Russia said on Friday it needed more time to decide whether to join any additional oil output cuts by OPEC, saying US crude production growth would slow and global demand remained solid.
Energy Minister Alexander Novak was speaking as the Organization of the Petroleum Exporting Countries pushes Moscow to make a decision on whether to cut output more in response to the coronavirus outbreak that has hit the global economy.
A technical panel that advises OPEC and its allies, led by Russia – a grouping known as OPEC+ – proposed on Thursday a provisional cut of 600,000 barrels per day (bpd), three sources told Reuters.
Producers in OPEC+ are scheduled to meet in Vienna on March 5-6, although the meeting could be brought forward depending on how the coronavirus outbreak affects oil prices.
Novak said Moscow needed more time to assess the situation, stopping short of giving a clear Russian position on the proposal. Oil prices have come under pressure recently in the absence of a Russian response to calls for more output cuts.
“I can’t tell you about my position right now, maybe we will say it next week,” Novak said when asked about Moscow’s position. “Russia needs a few days for market analysis.”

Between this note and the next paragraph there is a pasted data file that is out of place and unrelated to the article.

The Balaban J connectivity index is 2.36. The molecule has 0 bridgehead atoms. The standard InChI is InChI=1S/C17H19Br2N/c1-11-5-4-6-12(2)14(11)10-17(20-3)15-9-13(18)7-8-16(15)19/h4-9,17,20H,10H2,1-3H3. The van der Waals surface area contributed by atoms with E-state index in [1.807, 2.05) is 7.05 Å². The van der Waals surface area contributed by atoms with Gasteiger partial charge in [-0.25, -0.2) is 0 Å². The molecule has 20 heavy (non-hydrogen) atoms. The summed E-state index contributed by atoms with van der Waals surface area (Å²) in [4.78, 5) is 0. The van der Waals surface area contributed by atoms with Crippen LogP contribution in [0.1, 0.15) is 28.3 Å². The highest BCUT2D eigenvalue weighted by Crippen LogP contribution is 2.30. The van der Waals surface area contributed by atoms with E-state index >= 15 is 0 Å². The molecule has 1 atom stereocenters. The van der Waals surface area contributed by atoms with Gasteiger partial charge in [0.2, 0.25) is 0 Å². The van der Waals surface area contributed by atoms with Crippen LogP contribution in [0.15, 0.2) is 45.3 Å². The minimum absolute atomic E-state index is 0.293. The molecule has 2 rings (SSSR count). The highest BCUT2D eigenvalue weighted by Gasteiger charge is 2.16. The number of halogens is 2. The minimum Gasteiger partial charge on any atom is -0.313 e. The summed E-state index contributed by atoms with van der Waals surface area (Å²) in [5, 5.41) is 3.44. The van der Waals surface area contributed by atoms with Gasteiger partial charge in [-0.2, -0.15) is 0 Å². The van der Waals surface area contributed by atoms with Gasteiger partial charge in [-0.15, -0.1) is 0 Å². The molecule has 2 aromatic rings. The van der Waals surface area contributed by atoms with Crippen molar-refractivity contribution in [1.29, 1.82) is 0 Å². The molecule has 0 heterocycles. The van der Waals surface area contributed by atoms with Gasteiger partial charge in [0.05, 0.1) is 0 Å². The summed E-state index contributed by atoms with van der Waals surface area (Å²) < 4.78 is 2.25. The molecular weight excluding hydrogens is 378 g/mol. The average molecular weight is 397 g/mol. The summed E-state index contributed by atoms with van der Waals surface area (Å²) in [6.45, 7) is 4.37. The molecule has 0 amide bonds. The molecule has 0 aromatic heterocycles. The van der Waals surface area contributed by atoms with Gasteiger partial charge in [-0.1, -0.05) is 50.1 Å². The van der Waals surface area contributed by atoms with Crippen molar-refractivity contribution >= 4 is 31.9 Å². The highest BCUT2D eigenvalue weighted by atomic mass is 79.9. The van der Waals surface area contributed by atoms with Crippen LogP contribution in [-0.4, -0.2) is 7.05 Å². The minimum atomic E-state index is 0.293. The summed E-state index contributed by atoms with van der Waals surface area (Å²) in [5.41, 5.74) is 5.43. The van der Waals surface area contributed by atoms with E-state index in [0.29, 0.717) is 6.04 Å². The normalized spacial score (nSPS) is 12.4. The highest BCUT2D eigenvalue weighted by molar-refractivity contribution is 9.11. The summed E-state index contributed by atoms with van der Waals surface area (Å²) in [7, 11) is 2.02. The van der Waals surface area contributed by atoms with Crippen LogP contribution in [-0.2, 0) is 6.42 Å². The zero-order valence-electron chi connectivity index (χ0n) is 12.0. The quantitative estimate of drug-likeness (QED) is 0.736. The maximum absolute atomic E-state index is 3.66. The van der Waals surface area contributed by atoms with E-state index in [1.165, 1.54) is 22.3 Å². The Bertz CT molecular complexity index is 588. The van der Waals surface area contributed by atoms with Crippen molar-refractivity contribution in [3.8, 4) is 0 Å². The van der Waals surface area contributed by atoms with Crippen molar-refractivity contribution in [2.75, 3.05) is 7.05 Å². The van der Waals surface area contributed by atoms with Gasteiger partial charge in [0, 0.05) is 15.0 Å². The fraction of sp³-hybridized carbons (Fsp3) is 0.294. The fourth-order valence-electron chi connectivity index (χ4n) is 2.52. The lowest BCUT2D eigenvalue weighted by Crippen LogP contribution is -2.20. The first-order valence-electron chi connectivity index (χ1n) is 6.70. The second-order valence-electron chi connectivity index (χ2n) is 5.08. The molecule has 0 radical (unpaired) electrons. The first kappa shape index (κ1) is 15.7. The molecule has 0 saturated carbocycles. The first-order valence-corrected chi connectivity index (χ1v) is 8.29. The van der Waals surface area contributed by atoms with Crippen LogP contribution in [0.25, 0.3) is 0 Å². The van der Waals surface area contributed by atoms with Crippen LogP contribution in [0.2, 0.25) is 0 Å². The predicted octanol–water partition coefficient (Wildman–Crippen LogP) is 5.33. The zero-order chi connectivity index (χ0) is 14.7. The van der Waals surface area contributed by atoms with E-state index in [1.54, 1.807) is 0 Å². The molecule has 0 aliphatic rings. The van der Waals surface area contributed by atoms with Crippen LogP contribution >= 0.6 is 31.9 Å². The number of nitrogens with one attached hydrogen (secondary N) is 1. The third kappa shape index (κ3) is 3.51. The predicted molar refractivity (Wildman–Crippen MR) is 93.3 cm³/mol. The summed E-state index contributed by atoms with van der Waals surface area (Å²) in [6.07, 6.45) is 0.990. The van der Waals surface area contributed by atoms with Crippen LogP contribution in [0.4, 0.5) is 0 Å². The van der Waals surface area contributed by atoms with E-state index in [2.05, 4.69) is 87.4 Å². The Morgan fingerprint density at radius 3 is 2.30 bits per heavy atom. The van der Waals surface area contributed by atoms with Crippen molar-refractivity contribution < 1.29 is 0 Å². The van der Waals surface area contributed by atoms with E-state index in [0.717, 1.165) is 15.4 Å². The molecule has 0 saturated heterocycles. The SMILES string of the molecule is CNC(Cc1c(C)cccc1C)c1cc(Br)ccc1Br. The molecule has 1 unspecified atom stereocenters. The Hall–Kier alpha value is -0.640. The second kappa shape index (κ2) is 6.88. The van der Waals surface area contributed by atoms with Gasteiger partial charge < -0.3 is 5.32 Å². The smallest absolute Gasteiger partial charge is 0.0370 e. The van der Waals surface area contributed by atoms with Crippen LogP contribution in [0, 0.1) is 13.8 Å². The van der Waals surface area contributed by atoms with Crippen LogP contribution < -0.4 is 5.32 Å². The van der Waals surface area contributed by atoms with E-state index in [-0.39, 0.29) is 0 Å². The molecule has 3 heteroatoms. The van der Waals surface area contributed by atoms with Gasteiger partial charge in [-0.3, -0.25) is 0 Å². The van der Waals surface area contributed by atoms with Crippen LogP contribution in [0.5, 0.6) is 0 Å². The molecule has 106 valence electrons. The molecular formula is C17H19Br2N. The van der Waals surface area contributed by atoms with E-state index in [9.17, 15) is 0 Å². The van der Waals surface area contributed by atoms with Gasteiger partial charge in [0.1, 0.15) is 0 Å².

Crude prices fell on Friday following Novak’s comments. They had rallied earlier on remarks from Russian Foreign Minister Sergei Lavrov that were initially seen as being more upbeat about the proposal to cut output.
Speaking at a news conference in Mexico City on Thursday, Lavrov said via interpreters that Moscow supported “the idea”, when asked about the proposal.
However, a foreign ministry transcript of his comments suggested he was speaking in general terms.
Lavrov was asked: “Is Russia planning to support the call by OPEC+ to cut oil production, as was suggested at a recent emergency meeting?”
He replied: “We are actively supporting cooperation within the framework of OPEC+ and collaboration between oil-exporting countries, including both OPEC and non-OPEC countries.”
On Friday, Novak said global oil demand might fall by 150,000 to 200,000 bpd this year due to the virus outbreak and other negative factors, lower than other forecasts.
Novak said his estimate was “an insignificant volume, taking into account that the volatility in consumption also depends on many factors, such as Libya, Iran, Venezuela, where supply is also quite volatile.”
Others have suggested a much bigger impact. BP said a global slowdown was expected to reduce 2020 oil demand growth by 300,000-500,000 bpd, or up to 0.5% of total demand.
Novak also said US oil output was not expanding as fast as before.
“Growth is slowing down in the United States. It was 1.3 million bpd last year ... This year, we expect less than 1 million,” he said. “Oil production growth is slowing down there due to lower prices.”
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